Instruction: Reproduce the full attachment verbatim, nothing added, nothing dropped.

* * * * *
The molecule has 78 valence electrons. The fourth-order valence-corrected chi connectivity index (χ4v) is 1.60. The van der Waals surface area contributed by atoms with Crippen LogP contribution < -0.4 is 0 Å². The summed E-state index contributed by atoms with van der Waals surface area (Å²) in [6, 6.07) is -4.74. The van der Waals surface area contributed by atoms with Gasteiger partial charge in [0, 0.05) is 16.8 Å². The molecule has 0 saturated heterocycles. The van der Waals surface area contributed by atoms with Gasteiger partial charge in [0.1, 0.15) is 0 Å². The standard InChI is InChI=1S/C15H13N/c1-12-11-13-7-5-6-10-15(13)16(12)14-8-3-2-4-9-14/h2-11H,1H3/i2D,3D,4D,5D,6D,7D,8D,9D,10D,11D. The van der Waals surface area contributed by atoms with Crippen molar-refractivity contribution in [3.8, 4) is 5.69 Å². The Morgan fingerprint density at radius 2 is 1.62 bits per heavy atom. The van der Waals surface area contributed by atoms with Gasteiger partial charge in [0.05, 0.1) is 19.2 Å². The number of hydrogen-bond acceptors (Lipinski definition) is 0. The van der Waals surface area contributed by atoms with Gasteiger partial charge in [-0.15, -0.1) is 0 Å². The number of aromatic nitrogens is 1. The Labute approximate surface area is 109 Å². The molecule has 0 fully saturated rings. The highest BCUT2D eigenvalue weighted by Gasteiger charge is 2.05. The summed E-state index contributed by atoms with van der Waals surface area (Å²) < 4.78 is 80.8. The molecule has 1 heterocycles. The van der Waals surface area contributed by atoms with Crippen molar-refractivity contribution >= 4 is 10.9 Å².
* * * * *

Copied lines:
The molecule has 78 valence electrons. The fourth-order valence-corrected chi connectivity index (χ4v) is 1.60. The van der Waals surface area contributed by atoms with Crippen LogP contribution < -0.4 is 0 Å². The summed E-state index contributed by atoms with van der Waals surface area (Å²) in [6, 6.07) is -4.74. The van der Waals surface area contributed by atoms with Gasteiger partial charge in [0, 0.05) is 16.8 Å². The molecule has 0 saturated heterocycles. The van der Waals surface area contributed by atoms with Gasteiger partial charge in [0.1, 0.15) is 0 Å². The standard InChI is InChI=1S/C15H13N/c1-12-11-13-7-5-6-10-15(13)16(12)14-8-3-2-4-9-14/h2-11H,1H3/i2D,3D,4D,5D,6D,7D,8D,9D,10D,11D. The van der Waals surface area contributed by atoms with Crippen molar-refractivity contribution in [3.8, 4) is 5.69 Å². The Morgan fingerprint density at radius 2 is 1.62 bits per heavy atom. The van der Waals surface area contributed by atoms with Gasteiger partial charge in [0.05, 0.1) is 19.2 Å². The number of hydrogen-bond acceptors (Lipinski definition) is 0. The van der Waals surface area contributed by atoms with Gasteiger partial charge in [-0.15, -0.1) is 0 Å². The number of aromatic nitrogens is 1. The Labute approximate surface area is 109 Å². The molecule has 0 fully saturated rings. The highest BCUT2D eigenvalue weighted by Gasteiger charge is 2.05. The summed E-state index contributed by atoms with van der Waals surface area (Å²) < 4.78 is 80.8. The molecule has 1 heterocycles. The van der Waals surface area contributed by atoms with Crippen molar-refractivity contribution >= 4 is 10.9 Å².